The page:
Milan has a deserved reputation as a city of business, finance and fashion. As such, it can be easy to pin the capital of Italy’s Lombardy region as a destination in which Europe’s rich and famous want to “be seen” but not necessarily one to visit as a tourist, especially on a budget.
However, there’s still plenty to see in Milan for the curious traveler, no matter what your wealth or fashion sense.
Duomo has been a landmark of Milan for more than 600 years. The white marble Gothic cathedral is one of the world’s biggest churches and a breathtaking sight the first or hundredth time you see it.
Highlights inside include Pellegrino Pellegrini’s beautiful altars, sarcophagi of historic archbishops, and Marco d’Agrate’s grisly Saint Bartholomew Flayed (1562) sculpture. The archaeological area down a narrow staircase is also worth a visit.
Not interested in the cathedral itself? Don’t pass up the opportunity to visit the cathedral’s rooftops. The views are one of the city’s biggest attractions are available as an entirely separate ticket from the cathedral itself. Choose between two different lifts or an energy-sapping climb up a narrow, twisting staircase.
The magnificent shopping arcade
You probably won’t be able to afford anything on sale inside, but a visit to the Galleria Vittorio Emanuele II is still a must to appreciate the magnificent architecture.
Oozing wealth, the glorious glass-vaulted shopping arcade houses premium brands and luxury boutiques with impressive window displays. The roof and in particular the giant central dome are some of the best examples of 19th-century iron-and-glass architecture.
See ‘The Last Supper’
Without doubt one of the most paintings in the world, Leonardo da Vinci’s The Last Supper has been reproduced many times. Even so, head to the Dominican convent of Santa Maria delle Grazie to see the spectacular original mural at the end of the dining hall.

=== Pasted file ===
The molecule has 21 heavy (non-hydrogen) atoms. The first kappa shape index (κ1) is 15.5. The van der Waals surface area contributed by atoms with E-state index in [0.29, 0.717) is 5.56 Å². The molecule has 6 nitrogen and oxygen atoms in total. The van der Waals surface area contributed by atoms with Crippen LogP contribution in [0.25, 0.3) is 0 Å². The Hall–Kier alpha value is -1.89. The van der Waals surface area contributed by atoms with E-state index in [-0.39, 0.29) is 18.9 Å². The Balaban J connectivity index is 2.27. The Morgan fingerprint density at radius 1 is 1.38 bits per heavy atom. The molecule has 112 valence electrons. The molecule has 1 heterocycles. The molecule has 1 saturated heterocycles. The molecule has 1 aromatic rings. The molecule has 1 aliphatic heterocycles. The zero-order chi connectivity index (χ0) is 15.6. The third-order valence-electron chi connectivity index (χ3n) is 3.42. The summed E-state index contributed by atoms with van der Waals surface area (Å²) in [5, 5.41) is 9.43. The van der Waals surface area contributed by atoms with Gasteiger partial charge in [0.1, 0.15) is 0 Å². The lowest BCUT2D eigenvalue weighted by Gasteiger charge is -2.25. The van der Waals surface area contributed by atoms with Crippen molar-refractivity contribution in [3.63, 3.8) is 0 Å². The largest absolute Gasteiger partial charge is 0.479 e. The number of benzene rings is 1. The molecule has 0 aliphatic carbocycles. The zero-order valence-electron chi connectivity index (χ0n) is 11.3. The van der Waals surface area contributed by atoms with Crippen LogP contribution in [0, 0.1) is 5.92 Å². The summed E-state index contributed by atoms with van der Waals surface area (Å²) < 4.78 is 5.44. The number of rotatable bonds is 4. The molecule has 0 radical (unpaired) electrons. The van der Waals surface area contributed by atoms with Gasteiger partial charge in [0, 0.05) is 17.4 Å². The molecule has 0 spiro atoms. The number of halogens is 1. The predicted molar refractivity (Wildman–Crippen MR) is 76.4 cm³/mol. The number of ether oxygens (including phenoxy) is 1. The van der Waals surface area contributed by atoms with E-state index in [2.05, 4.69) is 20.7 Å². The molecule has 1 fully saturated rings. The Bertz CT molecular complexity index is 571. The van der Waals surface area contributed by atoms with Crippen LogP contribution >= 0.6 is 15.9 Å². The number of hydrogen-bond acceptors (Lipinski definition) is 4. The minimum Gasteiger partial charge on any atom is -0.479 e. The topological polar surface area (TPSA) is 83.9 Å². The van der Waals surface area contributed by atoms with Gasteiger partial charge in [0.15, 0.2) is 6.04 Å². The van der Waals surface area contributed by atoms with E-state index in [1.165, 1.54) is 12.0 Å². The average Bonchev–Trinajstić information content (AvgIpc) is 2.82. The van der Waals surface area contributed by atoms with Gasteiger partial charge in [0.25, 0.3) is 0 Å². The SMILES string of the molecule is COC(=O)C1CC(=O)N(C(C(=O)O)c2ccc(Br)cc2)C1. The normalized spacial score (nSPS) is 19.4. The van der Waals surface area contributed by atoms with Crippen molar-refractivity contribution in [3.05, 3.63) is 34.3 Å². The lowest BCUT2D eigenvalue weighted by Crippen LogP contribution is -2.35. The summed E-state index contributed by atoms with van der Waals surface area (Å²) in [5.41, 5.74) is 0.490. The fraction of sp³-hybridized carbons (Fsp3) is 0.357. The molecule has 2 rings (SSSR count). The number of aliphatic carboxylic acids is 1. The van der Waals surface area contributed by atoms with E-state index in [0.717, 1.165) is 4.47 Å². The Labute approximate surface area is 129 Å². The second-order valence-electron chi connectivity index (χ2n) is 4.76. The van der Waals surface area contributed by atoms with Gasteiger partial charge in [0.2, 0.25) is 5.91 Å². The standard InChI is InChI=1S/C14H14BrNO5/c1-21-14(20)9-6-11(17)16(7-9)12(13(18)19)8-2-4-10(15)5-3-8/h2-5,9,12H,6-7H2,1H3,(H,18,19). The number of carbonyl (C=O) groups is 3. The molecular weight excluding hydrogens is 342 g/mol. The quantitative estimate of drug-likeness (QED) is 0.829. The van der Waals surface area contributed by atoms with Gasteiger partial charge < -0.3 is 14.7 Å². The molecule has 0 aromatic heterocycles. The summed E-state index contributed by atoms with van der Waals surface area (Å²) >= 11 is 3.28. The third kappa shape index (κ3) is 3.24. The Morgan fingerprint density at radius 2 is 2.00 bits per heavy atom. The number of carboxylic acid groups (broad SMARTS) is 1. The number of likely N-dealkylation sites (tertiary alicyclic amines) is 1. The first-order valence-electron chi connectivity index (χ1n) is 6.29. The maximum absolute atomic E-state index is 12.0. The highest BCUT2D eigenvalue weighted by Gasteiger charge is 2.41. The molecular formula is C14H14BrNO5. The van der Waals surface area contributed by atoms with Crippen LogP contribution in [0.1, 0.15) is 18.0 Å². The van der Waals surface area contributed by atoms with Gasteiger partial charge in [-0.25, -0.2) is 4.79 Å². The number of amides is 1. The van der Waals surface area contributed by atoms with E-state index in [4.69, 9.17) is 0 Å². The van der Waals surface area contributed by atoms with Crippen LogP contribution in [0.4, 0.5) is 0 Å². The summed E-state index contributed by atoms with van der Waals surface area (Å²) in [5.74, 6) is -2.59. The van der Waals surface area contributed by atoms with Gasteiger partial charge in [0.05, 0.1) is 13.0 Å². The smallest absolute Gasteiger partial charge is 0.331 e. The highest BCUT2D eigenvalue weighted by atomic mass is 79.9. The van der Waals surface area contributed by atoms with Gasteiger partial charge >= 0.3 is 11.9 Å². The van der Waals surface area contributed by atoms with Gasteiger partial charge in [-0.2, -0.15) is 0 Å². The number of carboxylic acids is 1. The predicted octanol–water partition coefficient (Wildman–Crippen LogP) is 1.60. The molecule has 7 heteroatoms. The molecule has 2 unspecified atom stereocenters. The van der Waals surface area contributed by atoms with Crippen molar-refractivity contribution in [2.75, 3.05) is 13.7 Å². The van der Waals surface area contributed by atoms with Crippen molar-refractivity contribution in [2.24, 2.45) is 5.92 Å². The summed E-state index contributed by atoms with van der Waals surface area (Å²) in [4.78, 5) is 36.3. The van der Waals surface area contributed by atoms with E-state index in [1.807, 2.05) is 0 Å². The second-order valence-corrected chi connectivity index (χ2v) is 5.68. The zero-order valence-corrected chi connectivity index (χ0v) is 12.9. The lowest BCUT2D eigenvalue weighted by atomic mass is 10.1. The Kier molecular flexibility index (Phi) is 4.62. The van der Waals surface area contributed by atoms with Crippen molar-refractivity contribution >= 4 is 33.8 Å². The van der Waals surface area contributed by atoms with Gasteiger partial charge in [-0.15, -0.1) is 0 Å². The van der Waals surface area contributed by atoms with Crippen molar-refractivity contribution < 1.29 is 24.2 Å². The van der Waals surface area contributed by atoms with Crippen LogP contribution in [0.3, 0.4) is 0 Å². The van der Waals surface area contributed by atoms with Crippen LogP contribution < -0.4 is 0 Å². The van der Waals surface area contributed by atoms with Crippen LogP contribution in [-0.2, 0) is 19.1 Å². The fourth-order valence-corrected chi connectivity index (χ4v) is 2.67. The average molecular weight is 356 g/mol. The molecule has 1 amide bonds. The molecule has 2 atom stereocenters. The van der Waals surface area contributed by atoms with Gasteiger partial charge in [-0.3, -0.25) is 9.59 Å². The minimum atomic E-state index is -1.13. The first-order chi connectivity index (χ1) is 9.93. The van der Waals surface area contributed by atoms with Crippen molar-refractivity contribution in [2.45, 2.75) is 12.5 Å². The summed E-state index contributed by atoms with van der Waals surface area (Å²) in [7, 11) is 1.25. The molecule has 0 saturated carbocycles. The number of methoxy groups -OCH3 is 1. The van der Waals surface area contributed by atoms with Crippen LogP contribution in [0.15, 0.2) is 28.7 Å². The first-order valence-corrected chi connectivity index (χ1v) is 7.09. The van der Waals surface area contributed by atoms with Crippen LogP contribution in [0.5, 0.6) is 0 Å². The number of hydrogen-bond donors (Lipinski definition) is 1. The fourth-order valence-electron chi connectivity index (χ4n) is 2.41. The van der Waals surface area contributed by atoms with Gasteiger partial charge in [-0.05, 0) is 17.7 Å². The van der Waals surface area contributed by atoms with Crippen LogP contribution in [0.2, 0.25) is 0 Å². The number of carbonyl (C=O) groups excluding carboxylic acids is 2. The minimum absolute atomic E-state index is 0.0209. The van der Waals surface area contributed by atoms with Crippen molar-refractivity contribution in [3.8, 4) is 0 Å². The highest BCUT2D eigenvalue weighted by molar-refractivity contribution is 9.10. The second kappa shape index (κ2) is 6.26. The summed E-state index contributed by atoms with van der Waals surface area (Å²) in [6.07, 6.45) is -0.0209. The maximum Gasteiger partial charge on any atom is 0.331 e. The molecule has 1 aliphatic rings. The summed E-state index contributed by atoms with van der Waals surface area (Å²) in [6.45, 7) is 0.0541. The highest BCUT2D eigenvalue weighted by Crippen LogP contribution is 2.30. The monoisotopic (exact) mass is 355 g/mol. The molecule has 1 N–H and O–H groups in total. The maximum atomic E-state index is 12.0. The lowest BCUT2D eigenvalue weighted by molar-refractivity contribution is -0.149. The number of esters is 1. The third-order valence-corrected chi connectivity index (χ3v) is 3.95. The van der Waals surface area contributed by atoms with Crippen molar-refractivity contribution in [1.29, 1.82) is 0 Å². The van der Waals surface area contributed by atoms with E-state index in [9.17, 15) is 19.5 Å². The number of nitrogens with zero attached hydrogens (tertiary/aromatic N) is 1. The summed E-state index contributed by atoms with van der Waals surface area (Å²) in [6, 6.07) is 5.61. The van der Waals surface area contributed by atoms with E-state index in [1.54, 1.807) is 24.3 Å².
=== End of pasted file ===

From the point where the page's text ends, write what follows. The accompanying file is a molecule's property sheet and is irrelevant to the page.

Only a handful of people are admitted at once, so tickets must be booked in advance. Don’t forget to arrive in modest dress.
Scala theater museum
One of the world’s most famous performance spaces, the Scala’s magnificent wood and red velvet interior is a must see. Thankfully, you don’t need tickets to a show to appreciate the famous venue.
Visitors to the Scala theater museum get to take a look inside as part of their visit. The museum also includes a large collection of busts, costumes and other objects related to opera and theater.
Built in the 15th century, the medieval fortification was at one point one of the largest citadels in Europe. Behind it lies the sprawling Parco Sempione, a green lung at the heart of Milan.
Following an extensive post-war renovation, the building now hosts several city museums and art collections. With so much to see, a guided tour is a must if you have an interest in art history.
Visit the San Siro
Time is running out to visit one of the world’s most iconic soccer stadiums, the San Siro. Shared by Italian giants AC Milan and Internazionale (Inter), the stadium will soon be demolished and replaced.
Soccer fans from all over the world visit the famous arena either to attend a match or take the stadium tour, consistently one of the top attractions in Milan.
Navigli canal district
It’s not just Venice known for its canals. Milan is home to Europe’s oldest artificial canals, dating back to the 12th century. Once major waterways for transport and irrigation, most of the canals were closed by the 1930s.
But today, the Naviglio Grande, Naviglio Pavese and the Martesana canals are beloved for their industrial and cultural heritage. It has become one of the city’s liveliest areas, home to cafès, bars and a handful of traditional eateries where you can sample risotto or braised lamb shanks known as ossobuco, a Lombardy specialty.
Pinacoteca di Brera
The main public gallery for Milan showcases Italian paintings from the 13th to the 20th century. This is a real center of excellence for Italian art, as the site is also home to a few thousand students at one of Italy’s leading art academies.
Highlights of the gallery include works by Raphael and Caravaggio and the striking courtyard, the latter of which is entirely free to visit.
Get away to Lake Como
Last but not least, consider setting aside a day to explore one of Italy’s most scenic spots in the foothills of the Alps. It’s easy to take a train to reach Como, a small town in one corner of the wishbone-shaped lake.
From Como, ferries are available to sightsee on the lake and visit one or more of the trio of charming destinations at the lake’s center: Bellagio, Varenna and Menaggio.